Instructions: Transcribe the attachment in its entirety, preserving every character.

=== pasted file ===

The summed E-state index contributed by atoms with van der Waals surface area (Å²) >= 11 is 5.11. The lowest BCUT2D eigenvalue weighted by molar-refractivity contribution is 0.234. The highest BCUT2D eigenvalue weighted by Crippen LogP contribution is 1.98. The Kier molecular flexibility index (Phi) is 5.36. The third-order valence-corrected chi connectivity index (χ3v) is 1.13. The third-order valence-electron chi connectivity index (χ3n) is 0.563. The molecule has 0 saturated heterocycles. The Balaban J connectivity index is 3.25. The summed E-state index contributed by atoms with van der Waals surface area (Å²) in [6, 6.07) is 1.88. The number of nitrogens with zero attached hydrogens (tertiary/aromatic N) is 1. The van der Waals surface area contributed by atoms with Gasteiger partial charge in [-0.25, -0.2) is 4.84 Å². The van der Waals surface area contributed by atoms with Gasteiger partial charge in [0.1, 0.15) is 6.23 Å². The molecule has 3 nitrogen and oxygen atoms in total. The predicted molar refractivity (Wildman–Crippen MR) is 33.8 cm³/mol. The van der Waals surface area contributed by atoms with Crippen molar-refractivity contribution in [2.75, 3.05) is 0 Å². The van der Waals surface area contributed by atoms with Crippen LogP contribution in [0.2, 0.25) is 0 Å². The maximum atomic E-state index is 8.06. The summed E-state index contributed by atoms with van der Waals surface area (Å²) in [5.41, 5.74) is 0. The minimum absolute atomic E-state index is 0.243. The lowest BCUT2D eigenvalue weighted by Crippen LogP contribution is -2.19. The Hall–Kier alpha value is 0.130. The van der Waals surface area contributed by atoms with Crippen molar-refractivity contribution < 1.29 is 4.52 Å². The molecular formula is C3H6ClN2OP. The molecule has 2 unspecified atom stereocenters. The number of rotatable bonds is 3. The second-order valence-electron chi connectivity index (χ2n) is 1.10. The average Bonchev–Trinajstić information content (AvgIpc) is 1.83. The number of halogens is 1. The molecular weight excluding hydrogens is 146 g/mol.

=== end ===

The summed E-state index contributed by atoms with van der Waals surface area (Å²) >= 11 is 5.11. The lowest BCUT2D eigenvalue weighted by molar-refractivity contribution is 0.234. The highest BCUT2D eigenvalue weighted by Crippen LogP contribution is 1.98. The Kier molecular flexibility index (Phi) is 5.36. The third-order valence-corrected chi connectivity index (χ3v) is 1.13. The third-order valence-electron chi connectivity index (χ3n) is 0.563. The molecule has 0 saturated heterocycles. The Balaban J connectivity index is 3.25. The summed E-state index contributed by atoms with van der Waals surface area (Å²) in [6, 6.07) is 1.88. The number of nitrogens with zero attached hydrogens (tertiary/aromatic N) is 1. The van der Waals surface area contributed by atoms with Gasteiger partial charge in [-0.25, -0.2) is 4.84 Å². The van der Waals surface area contributed by atoms with Gasteiger partial charge in [0.1, 0.15) is 6.23 Å². The molecule has 3 nitrogen and oxygen atoms in total. The predicted molar refractivity (Wildman–Crippen MR) is 33.8 cm³/mol. The van der Waals surface area contributed by atoms with Crippen molar-refractivity contribution in [2.75, 3.05) is 0 Å². The van der Waals surface area contributed by atoms with Crippen LogP contribution in [0.2, 0.25) is 0 Å². The maximum atomic E-state index is 8.06. The summed E-state index contributed by atoms with van der Waals surface area (Å²) in [5.41, 5.74) is 0. The minimum absolute atomic E-state index is 0.243. The lowest BCUT2D eigenvalue weighted by Crippen LogP contribution is -2.19. The Hall–Kier alpha value is 0.130. The van der Waals surface area contributed by atoms with Crippen molar-refractivity contribution < 1.29 is 4.52 Å². The molecular formula is C3H6ClN2OP. The molecule has 2 unspecified atom stereocenters. The number of rotatable bonds is 3. The second-order valence-electron chi connectivity index (χ2n) is 1.10. The average Bonchev–Trinajstić information content (AvgIpc) is 1.83. The number of halogens is 1. The molecular weight excluding hydrogens is 146 g/mol.